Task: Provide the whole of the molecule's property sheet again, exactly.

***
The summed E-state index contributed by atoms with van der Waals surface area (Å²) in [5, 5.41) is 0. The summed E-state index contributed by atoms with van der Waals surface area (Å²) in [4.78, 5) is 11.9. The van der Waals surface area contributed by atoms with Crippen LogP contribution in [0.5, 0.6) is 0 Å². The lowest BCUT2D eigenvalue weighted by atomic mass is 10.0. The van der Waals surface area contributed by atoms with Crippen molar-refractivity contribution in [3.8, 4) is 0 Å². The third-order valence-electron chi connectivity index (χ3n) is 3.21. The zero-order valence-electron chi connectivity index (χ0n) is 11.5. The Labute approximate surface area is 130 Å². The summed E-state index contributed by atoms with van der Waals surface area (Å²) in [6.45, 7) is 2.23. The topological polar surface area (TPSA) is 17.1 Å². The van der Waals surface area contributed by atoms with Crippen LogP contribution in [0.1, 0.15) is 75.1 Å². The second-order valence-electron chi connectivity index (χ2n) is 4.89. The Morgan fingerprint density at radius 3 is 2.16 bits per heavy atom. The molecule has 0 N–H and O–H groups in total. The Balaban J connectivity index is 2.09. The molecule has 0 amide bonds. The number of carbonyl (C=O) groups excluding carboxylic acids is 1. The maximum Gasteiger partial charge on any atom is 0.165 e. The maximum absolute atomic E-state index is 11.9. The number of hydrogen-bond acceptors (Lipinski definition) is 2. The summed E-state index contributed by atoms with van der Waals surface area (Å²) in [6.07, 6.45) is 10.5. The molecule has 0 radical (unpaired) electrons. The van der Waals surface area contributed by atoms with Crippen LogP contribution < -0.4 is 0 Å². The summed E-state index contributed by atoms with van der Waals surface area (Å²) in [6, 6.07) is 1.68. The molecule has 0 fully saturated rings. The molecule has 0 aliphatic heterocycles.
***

The summed E-state index contributed by atoms with van der Waals surface area (Å²) in [5, 5.41) is 0. The summed E-state index contributed by atoms with van der Waals surface area (Å²) in [4.78, 5) is 11.9. The van der Waals surface area contributed by atoms with Crippen LogP contribution in [0.5, 0.6) is 0 Å². The lowest BCUT2D eigenvalue weighted by atomic mass is 10.0. The van der Waals surface area contributed by atoms with Crippen molar-refractivity contribution in [3.8, 4) is 0 Å². The third-order valence-electron chi connectivity index (χ3n) is 3.21. The zero-order valence-electron chi connectivity index (χ0n) is 11.5. The Labute approximate surface area is 130 Å². The summed E-state index contributed by atoms with van der Waals surface area (Å²) in [6.45, 7) is 2.23. The topological polar surface area (TPSA) is 17.1 Å². The van der Waals surface area contributed by atoms with Crippen LogP contribution in [0.1, 0.15) is 75.1 Å². The second-order valence-electron chi connectivity index (χ2n) is 4.89. The Morgan fingerprint density at radius 3 is 2.16 bits per heavy atom. The molecule has 0 N–H and O–H groups in total. The Balaban J connectivity index is 2.09. The molecule has 0 amide bonds. The number of carbonyl (C=O) groups excluding carboxylic acids is 1. The maximum Gasteiger partial charge on any atom is 0.165 e. The maximum absolute atomic E-state index is 11.9. The number of hydrogen-bond acceptors (Lipinski definition) is 2. The summed E-state index contributed by atoms with van der Waals surface area (Å²) in [6.07, 6.45) is 10.5. The molecule has 0 radical (unpaired) electrons. The van der Waals surface area contributed by atoms with Crippen LogP contribution < -0.4 is 0 Å². The summed E-state index contributed by atoms with van der Waals surface area (Å²) in [6, 6.07) is 1.68. The molecule has 0 fully saturated rings. The molecule has 0 aliphatic heterocycles.